Adam Smith's Sentimentalist Conception of Self-Control

The Adam Smith Review 12:7-27 (2020)
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A recent wave of scholarship has challenged the traditional way of understanding of self-command in Adam Smith’s Theory of Moral Sentiments as ‘Stoic’ self-command. But the two most thorough alternative interpretations maintain a strong connection between self-command and rationalism, and thus apparently stand opposed to Smith’s overt allegiance to sentimentalism. In this paper I argue that we can and should interpret self-command in the context of Smith’s larger sentimentalist framework, and that when we do, we can see that self-command is ‘sentimentalized’. I offer an interpretation of Smithian self-command, arguing that self-command has its motivational basis in the natural desire for the pleasure of mutual sympathy; that self-command is guided by the sentimental standard of propriety; and that self-command works through the psychological mechanism of the ‘supposed’ impartial spectator. And I show that Smithian self-command is a home-grown, sentimentalist virtue and not an awkward rationalistic transplant.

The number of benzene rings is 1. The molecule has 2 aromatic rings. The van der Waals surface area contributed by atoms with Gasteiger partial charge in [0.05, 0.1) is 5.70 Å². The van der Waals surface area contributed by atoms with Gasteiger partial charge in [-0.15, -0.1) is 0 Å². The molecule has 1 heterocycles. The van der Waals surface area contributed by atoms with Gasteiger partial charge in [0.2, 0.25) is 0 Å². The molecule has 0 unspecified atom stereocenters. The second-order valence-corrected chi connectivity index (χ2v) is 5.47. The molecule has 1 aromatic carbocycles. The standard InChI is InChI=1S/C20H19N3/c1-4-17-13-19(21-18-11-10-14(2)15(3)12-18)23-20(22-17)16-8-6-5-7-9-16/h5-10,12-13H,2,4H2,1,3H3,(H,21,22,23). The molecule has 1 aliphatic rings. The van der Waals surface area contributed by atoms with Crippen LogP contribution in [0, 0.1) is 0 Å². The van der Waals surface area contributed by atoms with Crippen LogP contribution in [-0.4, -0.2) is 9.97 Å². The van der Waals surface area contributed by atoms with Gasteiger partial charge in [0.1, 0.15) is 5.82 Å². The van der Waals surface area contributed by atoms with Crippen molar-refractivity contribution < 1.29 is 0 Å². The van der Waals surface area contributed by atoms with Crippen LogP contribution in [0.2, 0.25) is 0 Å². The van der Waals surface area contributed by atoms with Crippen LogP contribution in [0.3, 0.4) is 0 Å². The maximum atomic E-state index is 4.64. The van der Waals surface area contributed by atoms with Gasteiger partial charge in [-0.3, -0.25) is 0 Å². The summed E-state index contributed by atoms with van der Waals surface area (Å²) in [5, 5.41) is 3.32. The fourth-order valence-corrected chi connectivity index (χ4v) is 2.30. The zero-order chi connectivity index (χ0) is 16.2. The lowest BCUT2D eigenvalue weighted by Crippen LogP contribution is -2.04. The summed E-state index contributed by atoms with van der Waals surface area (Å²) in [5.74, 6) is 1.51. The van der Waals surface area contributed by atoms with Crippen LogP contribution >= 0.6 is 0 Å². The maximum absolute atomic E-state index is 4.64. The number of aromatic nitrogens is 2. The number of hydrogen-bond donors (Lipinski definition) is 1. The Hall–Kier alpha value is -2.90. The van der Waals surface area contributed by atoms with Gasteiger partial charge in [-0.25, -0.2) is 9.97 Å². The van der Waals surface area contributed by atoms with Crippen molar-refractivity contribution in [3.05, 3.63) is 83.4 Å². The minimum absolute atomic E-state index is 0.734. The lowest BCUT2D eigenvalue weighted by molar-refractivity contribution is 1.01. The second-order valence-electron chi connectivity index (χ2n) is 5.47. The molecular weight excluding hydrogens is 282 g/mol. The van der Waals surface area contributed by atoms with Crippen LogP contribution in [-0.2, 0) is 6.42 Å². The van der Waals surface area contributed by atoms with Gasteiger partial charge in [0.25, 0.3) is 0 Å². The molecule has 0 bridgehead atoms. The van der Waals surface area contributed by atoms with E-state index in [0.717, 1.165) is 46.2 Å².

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Lauren Kopajtic
Fordham University

Citations of this work

La peine et la perte chez Adam Smith.Claire Etchegaray - 2023 - Archives de Philosophie 86 (1):167-188.

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References found in this work

The Theory of Moral Sentiments.Adam Smith - 1759 - Mineola, N.Y.: Dover Publications. Edited by Elizabeth Schmidt Radcliffe, Richard McCarty, Fritz Allhoff & Anand Vaidya.
Skepticism about practical reason.Christine M. Korsgaard - 1986 - Journal of Philosophy 83 (1):5-25.
A progress of sentiments: reflections on Hume's Treatise.Annette Baier - 1991 - Cambridge, Mass.: Harvard University Press.
Hume.Don Garrett - 2015 - New York: Routledge.
Hume's reason.David Owen - 1999 - New York: Oxford University Press.

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